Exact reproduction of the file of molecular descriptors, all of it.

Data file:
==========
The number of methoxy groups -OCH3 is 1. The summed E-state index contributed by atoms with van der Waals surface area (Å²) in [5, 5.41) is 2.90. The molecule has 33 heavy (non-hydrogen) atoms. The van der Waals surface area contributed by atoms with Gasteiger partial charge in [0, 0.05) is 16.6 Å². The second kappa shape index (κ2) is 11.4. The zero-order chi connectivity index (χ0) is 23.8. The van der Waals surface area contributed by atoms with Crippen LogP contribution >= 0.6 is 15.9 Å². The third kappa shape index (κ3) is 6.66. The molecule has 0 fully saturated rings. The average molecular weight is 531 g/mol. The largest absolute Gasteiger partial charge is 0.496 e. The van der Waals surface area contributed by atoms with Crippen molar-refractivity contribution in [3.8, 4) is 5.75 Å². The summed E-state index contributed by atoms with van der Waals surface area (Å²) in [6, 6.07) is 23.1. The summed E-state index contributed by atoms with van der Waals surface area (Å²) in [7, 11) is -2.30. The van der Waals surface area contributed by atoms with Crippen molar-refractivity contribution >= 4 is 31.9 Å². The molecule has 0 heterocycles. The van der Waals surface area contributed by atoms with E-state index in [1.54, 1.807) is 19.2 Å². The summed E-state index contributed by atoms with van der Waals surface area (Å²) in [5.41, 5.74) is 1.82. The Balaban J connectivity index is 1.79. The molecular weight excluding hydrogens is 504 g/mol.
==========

The number of methoxy groups -OCH3 is 1. The summed E-state index contributed by atoms with van der Waals surface area (Å²) in [5, 5.41) is 2.90. The molecule has 33 heavy (non-hydrogen) atoms. The van der Waals surface area contributed by atoms with Gasteiger partial charge in [0, 0.05) is 16.6 Å². The second kappa shape index (κ2) is 11.4. The zero-order chi connectivity index (χ0) is 23.8. The van der Waals surface area contributed by atoms with Crippen LogP contribution >= 0.6 is 15.9 Å². The third kappa shape index (κ3) is 6.66. The molecule has 0 fully saturated rings. The average molecular weight is 531 g/mol. The largest absolute Gasteiger partial charge is 0.496 e. The van der Waals surface area contributed by atoms with Crippen molar-refractivity contribution in [3.8, 4) is 5.75 Å². The summed E-state index contributed by atoms with van der Waals surface area (Å²) in [6, 6.07) is 23.1. The summed E-state index contributed by atoms with van der Waals surface area (Å²) in [7, 11) is -2.30. The van der Waals surface area contributed by atoms with Crippen molar-refractivity contribution >= 4 is 31.9 Å². The molecule has 0 heterocycles. The van der Waals surface area contributed by atoms with E-state index in [1.54, 1.807) is 19.2 Å². The summed E-state index contributed by atoms with van der Waals surface area (Å²) in [5.41, 5.74) is 1.82. The Balaban J connectivity index is 1.79. The molecular weight excluding hydrogens is 504 g/mol.